Everyone is doing their Charlottesville post-mortems, which is why I was interested in what the New Yorker had to say about how church leaders there prepared for white supremacists.
The local clergy, and visiting clergy, played a crucial role in this story and many reporters made little or no effort to separate this group of counter-protesters from the highly confrontational, and ultimately violent, Antifa crowd that came in from outside.
That brings us to this New Yorker piece. What I didn't expect was a romanticized version of local clergy activism and a de-emphasis on the amount of outside clergy reinforcements brought in to maintain that false impression. The key facts: What clergy took part? Who didn't join the protests? Why? Where are the other voices?
The story begins at a historic black school where a few hundred of the town’s residents gather to assess exactly what happened on their streets to cause three people to die there during the recent riots.
One of the local leaders at the school was instantly recognizable to everybody: a sixty-five-year-old reverend named Alvin Edwards. When Terry McAuliffe, the governor of Virginia, came to town on Sunday, he went directly to a service at the Mt. Zion First African Baptist Church, which is Edwards’s congregation. He’s been there for the past thirty-six years, and during that time he’s also served as the city’s mayor and as a member of its school board. His years in politics have only seemed to strengthen his ties to his parishioners, and he likes to joke, with folksy charm, about his “B.C. days” -- before Christ -- when he lived in Illinois, where he grew up with plans “to make money and to be an industrial engineer.” Edwards marched with the counter-protesters over the weekend, but these days he’s best known for founding a broad coalition of local faith leaders called the Charlottesville Clergy Collective.
The article goes on to describe how the Collective got wind of an upcoming Ku Klux Klan visit and decided to hold a counter rally. Two of the major churches involved were Mt. Zion and St. Paul’s Episcopal.
There are a number of historically influential churches in Charlottesville, but Mt. Zion and St. Paul’s are especially emblematic. One is mostly black, the other mostly white. Mt. Zion sits at the bottom of a hill, in a quiet neighborhood called Fifeville, on the outskirts of downtown. St. Paul’s is on University Avenue, within feet of the school’s iconic statue of Thomas Jefferson; its classical portico and brick building are an extension of the campus’s architectural style. On Friday night, close to a thousand people were packed into St. Paul’s for a prayer service when a throng of torch-wielding demonstrators started massing across the street. Several police cars sped to the church just before the service let out, after reports that one of the demonstrators had brandished a rifle.
The reporter certainly brought up good points about how the city is divided between longtime "old Virginia” residents who want the Confederate monuments to stay and newcomers, including many university students and faculty, who want to remake the town but who plan to leave after a few years.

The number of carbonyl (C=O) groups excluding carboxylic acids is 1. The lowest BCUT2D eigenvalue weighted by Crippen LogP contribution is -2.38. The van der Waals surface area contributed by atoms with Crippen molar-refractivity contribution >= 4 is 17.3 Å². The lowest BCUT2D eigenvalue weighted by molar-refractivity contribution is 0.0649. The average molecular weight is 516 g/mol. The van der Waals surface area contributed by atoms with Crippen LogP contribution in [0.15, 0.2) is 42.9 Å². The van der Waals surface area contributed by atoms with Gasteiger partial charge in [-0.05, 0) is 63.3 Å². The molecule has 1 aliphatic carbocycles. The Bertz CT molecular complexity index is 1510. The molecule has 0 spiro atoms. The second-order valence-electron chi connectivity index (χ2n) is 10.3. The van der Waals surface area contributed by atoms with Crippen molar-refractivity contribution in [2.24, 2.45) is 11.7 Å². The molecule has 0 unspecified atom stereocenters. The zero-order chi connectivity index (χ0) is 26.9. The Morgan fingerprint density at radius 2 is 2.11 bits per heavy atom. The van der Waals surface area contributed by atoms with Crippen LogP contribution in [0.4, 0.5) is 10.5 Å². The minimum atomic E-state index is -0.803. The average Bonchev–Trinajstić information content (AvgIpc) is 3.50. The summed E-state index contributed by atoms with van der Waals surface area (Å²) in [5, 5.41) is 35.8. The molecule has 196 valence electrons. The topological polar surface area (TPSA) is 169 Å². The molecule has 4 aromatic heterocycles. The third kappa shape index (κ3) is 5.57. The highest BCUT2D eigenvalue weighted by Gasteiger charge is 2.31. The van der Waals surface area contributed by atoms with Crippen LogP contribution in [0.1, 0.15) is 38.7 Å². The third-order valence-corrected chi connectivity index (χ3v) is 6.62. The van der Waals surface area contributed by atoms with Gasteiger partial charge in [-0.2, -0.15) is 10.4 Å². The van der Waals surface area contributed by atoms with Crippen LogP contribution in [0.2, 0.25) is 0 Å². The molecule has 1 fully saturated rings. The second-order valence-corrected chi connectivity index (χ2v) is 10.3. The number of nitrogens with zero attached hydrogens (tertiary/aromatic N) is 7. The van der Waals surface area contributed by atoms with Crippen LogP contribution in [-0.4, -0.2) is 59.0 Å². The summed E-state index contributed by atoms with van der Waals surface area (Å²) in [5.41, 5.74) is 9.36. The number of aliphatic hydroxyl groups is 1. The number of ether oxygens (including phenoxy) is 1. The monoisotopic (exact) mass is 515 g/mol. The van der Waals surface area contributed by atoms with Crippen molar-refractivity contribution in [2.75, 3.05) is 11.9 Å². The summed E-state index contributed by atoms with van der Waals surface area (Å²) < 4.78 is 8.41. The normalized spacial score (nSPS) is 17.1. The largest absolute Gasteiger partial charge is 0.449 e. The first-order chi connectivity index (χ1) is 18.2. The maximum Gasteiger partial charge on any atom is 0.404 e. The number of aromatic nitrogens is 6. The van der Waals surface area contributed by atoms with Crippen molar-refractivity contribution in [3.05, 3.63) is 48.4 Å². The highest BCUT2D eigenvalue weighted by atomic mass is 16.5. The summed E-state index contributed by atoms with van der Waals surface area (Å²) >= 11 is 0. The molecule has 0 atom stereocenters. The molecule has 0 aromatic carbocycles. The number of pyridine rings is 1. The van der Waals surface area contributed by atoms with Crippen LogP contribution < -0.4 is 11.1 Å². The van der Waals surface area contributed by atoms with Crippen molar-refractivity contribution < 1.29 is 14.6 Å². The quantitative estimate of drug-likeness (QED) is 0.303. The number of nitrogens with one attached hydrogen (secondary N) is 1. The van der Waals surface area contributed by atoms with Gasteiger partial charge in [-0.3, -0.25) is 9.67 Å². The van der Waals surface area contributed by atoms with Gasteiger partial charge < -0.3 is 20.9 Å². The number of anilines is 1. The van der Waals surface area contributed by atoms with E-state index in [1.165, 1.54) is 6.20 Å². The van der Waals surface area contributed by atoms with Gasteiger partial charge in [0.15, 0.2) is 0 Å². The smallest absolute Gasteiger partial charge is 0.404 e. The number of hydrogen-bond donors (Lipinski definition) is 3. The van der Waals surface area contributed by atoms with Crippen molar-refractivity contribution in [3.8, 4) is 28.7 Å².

It ended on an uncertain note, with members of the Collective split over strategy and a concluding quote from a local University of Virginia (UVA) professor and Black Lives Matter member stating the Confederate monuments must be removed.
In journalism, it’s not what they say but what they don’t say. I noticed how many groups this article didn’t mention. Where were the Roman Catholics in all this? Or the many non-denominational chapels or a large church like Westminster Presbyterian? How about the Mormons (who have a university up the road)? Or the Assemblies of God? The Baptists? Or synagogues such as Congregation Beth Israel?
I realize the reporter was probably dropped in to do a quickie piece in a short time but a lot of voices went unheard.
I emailed a friend of mine in Charlottesville to ask what he thought and he said the Collective folks were buttressed by a lot of out-of-town clergy who were there for political theater, not for spiritual purposes.
The vast majority of the region’s Christians -– 99 percent, he said -– did not engage with the Collective or the counter protests.
I suspected as much. I read a ThinkProgress report about “hundreds” of religious leaders who traveled to Charlottesville for the event. That is, folks like Harvard Divinity School professor Cornel West and liberal evangelical leader Brian McLaren were flying in, which tells me the organizing was way more than just a group of local clergy and their flocks.
ThinkProgress also said the majority of clergy were from mainline Protestant groups. The website Vox made a similar point; that many clergy there weren’t from Charlottesville at all. The visitors saw their opportunity to be at a Selma-like gathering with lots of media present, so showed up.
In light of those articles, it’s clear the New Yorker misrepresented what the local clergy response was and didn’t make clear how the vast majority of the locals were boycotting the Collective. It would have been a much stronger story had the writer taken an extra day to interview religious groups that declined to take part.
The resulting narrative would not have been as tidy, but at least it would have been accurate and, thus, more truthful.